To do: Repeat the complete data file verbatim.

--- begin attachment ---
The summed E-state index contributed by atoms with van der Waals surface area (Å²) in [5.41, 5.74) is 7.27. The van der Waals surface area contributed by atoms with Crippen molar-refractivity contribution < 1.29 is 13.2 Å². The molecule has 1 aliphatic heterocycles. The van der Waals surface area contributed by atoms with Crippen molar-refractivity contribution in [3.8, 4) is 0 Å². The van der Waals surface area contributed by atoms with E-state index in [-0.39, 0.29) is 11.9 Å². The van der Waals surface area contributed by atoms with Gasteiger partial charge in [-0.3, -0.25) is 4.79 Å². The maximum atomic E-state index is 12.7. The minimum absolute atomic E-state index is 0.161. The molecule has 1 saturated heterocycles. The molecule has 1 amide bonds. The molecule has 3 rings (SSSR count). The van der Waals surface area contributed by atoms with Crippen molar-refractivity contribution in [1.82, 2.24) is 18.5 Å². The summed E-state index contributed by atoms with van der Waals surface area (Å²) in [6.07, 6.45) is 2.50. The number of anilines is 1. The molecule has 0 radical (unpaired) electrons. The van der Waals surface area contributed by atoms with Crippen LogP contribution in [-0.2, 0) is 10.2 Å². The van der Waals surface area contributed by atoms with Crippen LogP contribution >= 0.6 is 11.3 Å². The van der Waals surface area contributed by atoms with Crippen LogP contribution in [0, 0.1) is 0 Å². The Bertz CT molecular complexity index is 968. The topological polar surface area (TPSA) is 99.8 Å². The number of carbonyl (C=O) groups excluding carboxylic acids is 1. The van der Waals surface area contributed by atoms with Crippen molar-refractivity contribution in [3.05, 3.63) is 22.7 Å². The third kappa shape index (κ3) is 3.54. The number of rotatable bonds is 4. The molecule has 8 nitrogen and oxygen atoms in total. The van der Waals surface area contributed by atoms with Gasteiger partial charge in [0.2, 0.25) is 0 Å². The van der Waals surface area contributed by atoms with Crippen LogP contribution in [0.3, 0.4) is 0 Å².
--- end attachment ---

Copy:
The summed E-state index contributed by atoms with van der Waals surface area (Å²) in [5.41, 5.74) is 7.27. The van der Waals surface area contributed by atoms with Crippen molar-refractivity contribution < 1.29 is 13.2 Å². The molecule has 1 aliphatic heterocycles. The van der Waals surface area contributed by atoms with Crippen molar-refractivity contribution in [3.8, 4) is 0 Å². The van der Waals surface area contributed by atoms with E-state index in [-0.39, 0.29) is 11.9 Å². The van der Waals surface area contributed by atoms with Gasteiger partial charge in [-0.3, -0.25) is 4.79 Å². The maximum atomic E-state index is 12.7. The minimum absolute atomic E-state index is 0.161. The molecule has 1 saturated heterocycles. The molecule has 1 amide bonds. The molecule has 3 rings (SSSR count). The van der Waals surface area contributed by atoms with Crippen molar-refractivity contribution in [1.82, 2.24) is 18.5 Å². The summed E-state index contributed by atoms with van der Waals surface area (Å²) in [6.07, 6.45) is 2.50. The number of anilines is 1. The molecule has 0 radical (unpaired) electrons. The van der Waals surface area contributed by atoms with Crippen LogP contribution in [-0.2, 0) is 10.2 Å². The van der Waals surface area contributed by atoms with Crippen LogP contribution >= 0.6 is 11.3 Å². The van der Waals surface area contributed by atoms with Crippen LogP contribution in [0, 0.1) is 0 Å². The Bertz CT molecular complexity index is 968. The topological polar surface area (TPSA) is 99.8 Å². The number of carbonyl (C=O) groups excluding carboxylic acids is 1. The van der Waals surface area contributed by atoms with Crippen molar-refractivity contribution in [3.05, 3.63) is 22.7 Å². The third kappa shape index (κ3) is 3.54. The number of rotatable bonds is 4. The molecule has 8 nitrogen and oxygen atoms in total. The van der Waals surface area contributed by atoms with Gasteiger partial charge in [0.2, 0.25) is 0 Å². The van der Waals surface area contributed by atoms with Crippen LogP contribution in [0.3, 0.4) is 0 Å².